Tuesday, September 17, 2013

Lectionary Notes for Eighteenth Sunday after Pentecost (Proper 20, Ordinary 25, Year C)

Readings for 18th Sunday after Pentecost, 9/22/13:
Jeremiah 8:18-9:1, Psalm 79:1-9, 1 Timothy 2:1-7, Luke 16:1-13

Jeremiah 8:18-9:1:
  • Note the related words: grief, sick, cry, hurt, mourn, dismay - these words are related to physical illness, matching up with the "physician" and "health" imagery in verse 22. The parenthetical insertion in verse 19 reads like a Shakespearean aside from God!
  • Jeremiah speaking on behalf of the people? For whom would you mourn like this, other than yourself? How do you react to the separation of other from God?
  • We have answered Jeremiah's question - we don't sing, "Is there a balm in Gilead?" but "There is a balm in Gilead." Sometimes, we do have faith in God's faithfulness. 
Psalm 79:1-9:
  • Another psalm written in a very specific context, related to some very specific events. Still, I wish God didn't have to be portrayed as so - emotionally childish, throwing tantrums. I know I sound like a broken record on this, but so do the Psalms I'm commenting on sometimes!
  • Don't be mad at us, jealous, angry, God. Be mad at other people! Be mad at "nations that do not know you." A very ethno-centric cry that seems to fit in, sadly, in today's nationalistic culture.
  • Of course, how much sense is there in God's anger being directed at those who have no relationship with God? It makes more sense for God to be angry at those of us who know God and still reject God and act as though we have no relationship.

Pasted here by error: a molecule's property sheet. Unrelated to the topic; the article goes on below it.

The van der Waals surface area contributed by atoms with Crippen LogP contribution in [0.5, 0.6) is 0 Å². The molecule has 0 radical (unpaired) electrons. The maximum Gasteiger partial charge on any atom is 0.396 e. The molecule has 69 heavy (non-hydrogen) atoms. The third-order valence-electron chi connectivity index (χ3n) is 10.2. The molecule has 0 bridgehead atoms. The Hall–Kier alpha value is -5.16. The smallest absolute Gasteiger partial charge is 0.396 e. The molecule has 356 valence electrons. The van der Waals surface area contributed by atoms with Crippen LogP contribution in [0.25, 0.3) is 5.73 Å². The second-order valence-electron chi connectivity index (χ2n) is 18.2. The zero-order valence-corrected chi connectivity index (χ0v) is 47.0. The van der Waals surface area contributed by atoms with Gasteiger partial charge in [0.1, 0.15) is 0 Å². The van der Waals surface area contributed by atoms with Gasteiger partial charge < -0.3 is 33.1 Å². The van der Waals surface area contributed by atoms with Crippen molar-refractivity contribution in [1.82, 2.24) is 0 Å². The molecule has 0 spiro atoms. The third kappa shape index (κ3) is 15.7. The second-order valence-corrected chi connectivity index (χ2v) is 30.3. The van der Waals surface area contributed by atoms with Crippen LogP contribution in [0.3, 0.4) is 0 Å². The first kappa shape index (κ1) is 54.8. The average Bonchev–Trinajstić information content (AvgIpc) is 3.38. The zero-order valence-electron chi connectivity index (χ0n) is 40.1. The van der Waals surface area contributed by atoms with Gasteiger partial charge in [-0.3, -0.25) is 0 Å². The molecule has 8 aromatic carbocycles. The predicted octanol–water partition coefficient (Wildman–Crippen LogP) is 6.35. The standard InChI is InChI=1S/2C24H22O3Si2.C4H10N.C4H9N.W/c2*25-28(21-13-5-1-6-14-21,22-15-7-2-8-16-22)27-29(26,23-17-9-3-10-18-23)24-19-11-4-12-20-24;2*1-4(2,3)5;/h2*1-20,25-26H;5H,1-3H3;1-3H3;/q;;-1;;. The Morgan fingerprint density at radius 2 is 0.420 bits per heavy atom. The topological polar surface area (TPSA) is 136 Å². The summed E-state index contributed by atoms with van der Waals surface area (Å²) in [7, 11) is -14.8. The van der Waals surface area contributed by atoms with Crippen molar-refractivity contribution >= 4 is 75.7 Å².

1 Timothy 2:1-7:
  • Prayers for our leaders and those in high positions, so that we may lead "a quiet and peaceable life" What a timely thought!
  • Note - God "desires everyone to be saved and to come to the knowledge of the truth." That's everyone.
  • One God - ok. One mediator between us and God - Jesus? Here my interfaith sensibilities have me pause - and say that I don't want to declare that through Jesus is the only way we can access God. I don't, however, think that we need human mediators between us and God - we get direct access, which is something I cherish about my faith.
Luke 16:1-13:
  • Ok - Jesus challenges us with some hard teachings. But this parable isn't challenging because we're trying to get out of what Jesus wants us to do, but because it is simply hard to understand! Please do read Chris Haslam's exegesis which makes it oh-so-much-clearer, and is very helpful.
  • Can't serve two masters - not God and money, not God and anything else. What other things have mastery over your life besides God? Family? Time-consumers? Work? Possessions?
  • Faithful with what belongs to another. What do you have stewardship over? Of course, we have stewardship over all that God has given us (which is everything) like the earth, our gifts, our lives, etc. But in more concrete terms - does your job give you care over what is not yours? As a pastor, I can say yes. What about our congregants? Over what do they have care?
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